5 takeaways from Commanders’ loss to Bills

The Washington Commanders suffered their first defeat of the season on Sunday after getting blown out by the Buffalo Bills, 37-3.

Things started reasonably well for the Commanders after holding the Bills to a field goal. Washington moved the ball to the 25-yard line before things fell apart for quarterback Sam Howell and the Commanders. That series would define the rest of the day. Howell turned the ball over four times, and Washington had five turnovers.

It was an unmitigated disaster.

Here are five takeaways from the game.

Rough day for Sam Howell

<a class="link " href="" data-i13n="sec:content-canvas;subsec:anchor_text;elm:context_link" data-ylk="slk:Leonard Floyd;sec:content-canvas;subsec:anchor_text;elm:context_link;itc:0">Leonard Floyd</a> #56 of the Buffalo Bills sacks Sam Howell #14 of the Washington Commanders. (Photo by Greg Fiume/Getty Images)

Did the Bills establish the blueprint for other teams on how to attack the Washington offense moving forward? You bet. The Eagles defensive line is better than Buffalo’s front. Fletcher Cox, Jalen Carter, Jordan Davis, Josh Sweat and Haason Reddick will all enjoy Washington’s film this week, thinking about those nine sacks and 15 QB hits Buffalo had on Howell in Week 3.

Next week is critical for Howell. You can’t write him off after one or two bad starts. But if he follows up Sunday’s performance with a similar game next week, some could lose patience with him. That’s not necessarily fair, but it’s reality.

Running game was cooking

Washington Commanders running back <a class="link " href="" data-i13n="sec:content-canvas;subsec:anchor_text;elm:context_link" data-ylk="slk:Brian Robinson;sec:content-canvas;subsec:anchor_text;elm:context_link;itc:0">Brian Robinson</a> Jr. (8) carries the ball against the Buffalo Bills during the second half at FedExField. Mandatory Credit: Brad Mills-USA TODAY Sports

For the second consecutive week, running back Brian Robinson Jr. was terrific. Robinson carried the ball 10 times for 70 yards. Unfortunately, he didn’t have enough attempts. With a struggling young quarterback, offensive coordinator Eric Bieniemy didn’t do enough to help the offense and Howell specifically. When the Commanders upset the Eagles last season, it was because of Robinson and the running game. That’s one way to slow down a pass rush. Would it have changed the outcome of Sunday’s game? Probably not. But the game would have been much closer.

Something else we didn’t see enough was the screen game. The screen game was a big part of the win over Denver. Where was it against the Bills?

This was still a game in the fourth quarter

Buffalo Bills cornerback Tre’Davious White (27) celebrates with Bills safety <a class="link " href="" data-i13n="sec:content-canvas;subsec:anchor_text;elm:context_link" data-ylk="slk:Micah Hyde;sec:content-canvas;subsec:anchor_text;elm:context_link;itc:0">Micah Hyde</a> (23) after intercepting a pass in the end zone against the Washington Commanders. Mandatory Credit: Geoff Burke-USA TODAY Sports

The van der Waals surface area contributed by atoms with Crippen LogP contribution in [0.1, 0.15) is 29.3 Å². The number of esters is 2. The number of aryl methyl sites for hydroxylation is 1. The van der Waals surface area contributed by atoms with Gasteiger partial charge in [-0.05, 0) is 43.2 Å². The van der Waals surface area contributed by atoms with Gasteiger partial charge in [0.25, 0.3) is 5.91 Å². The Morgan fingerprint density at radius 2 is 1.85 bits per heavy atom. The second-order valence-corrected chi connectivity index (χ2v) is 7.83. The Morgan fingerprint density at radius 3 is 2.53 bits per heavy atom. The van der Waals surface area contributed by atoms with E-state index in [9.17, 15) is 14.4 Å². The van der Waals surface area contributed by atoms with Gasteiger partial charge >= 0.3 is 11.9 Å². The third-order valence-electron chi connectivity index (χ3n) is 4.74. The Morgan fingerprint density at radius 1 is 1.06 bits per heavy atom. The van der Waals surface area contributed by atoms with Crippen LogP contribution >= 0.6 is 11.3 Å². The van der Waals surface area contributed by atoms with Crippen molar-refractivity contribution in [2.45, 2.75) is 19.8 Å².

Remarkably, this was only a two-possession game when the fourth quarter began. After all of the sacks and turnovers, the Commanders still had a chance. However, an Antonio Gibson fumble in Washington territory gave the Bills the ball at the 30-yard line. Then there was Howell’s next interception, where he rolled out and tried to lob it over a 6-foot-6 defensive end who picked it off and ran it back for a touchdown.

Game over.

Gibson’s fumble is lost in all of this because of the final score. That’s his first fumble of the regular season after fumbling once in the preseason. Sadly, it’s who he is. On a day when nothing went right, Gibson’s latest turnover flies under the radar.

Where was the pass rush?

Buffalo Bills quarterback Josh Allen (17) scrambles from Washington Commanders defensive end <a class="link " href="" data-i13n="sec:content-canvas;subsec:anchor_text;elm:context_link" data-ylk="slk:Chase Young;sec:content-canvas;subsec:anchor_text;elm:context_link;itc:0">Chase Young</a> (99). Mandatory Credit: Geoff Burke-USA TODAY Sports

One week after Washington’s defensive line harassed Denver QB Russell Wilson to preserve a road win over the Broncos, they were mostly invisible on Sunday. Montez Sweat put some heat on Josh Allen early, but the Commanders finished with zero sacks. Allen was hit just once on 23 dropbacks and rushed for 46 yards and a touchdown.

Washington didn’t make life difficult for Allen at all, rarely moving him off his spot.

There were some questions about Buffalo’s offensive line heading into the game. On Sunday, the Bills’ front five outplayed Washington’s more acclaimed defensive line.

3rd downs tell the story of the game

<a class="link " href="" data-i13n="sec:content-canvas;subsec:anchor_text;elm:context_link" data-ylk="slk:Stefon Diggs;sec:content-canvas;subsec:anchor_text;elm:context_link;itc:0">Stefon Diggs</a> #14 of the Buffalo Bills runs with the ball after a catch during the third quarter of a game against the Washington Commanders. (Photo by Greg Fiume/Getty Images)

Here’s a look at the third-down conversions for each offense:

  • Buffalo: 9/15 (60%)

  • Washington: 1/9 (11%)

Washington’s defense was on a historic run of third-down excellence, but that all ended Sunday. Whether it was Josh Allen using his legs to burn the Commanders on third-and-long or Allen finding a wide-open Stefon Diggs roaming the secondary, things were too easy for the Bills.

Meanwhile, for the Commanders, their third-down woes go hand-in-hand with their protection issues and Howell holding the ball too long. It led to multiple sacks by the Bills on third down. So many issues for Washington, including the receivers not creating enough separation at times. Just an overall bad day.

Story originally appeared on Commanders Wire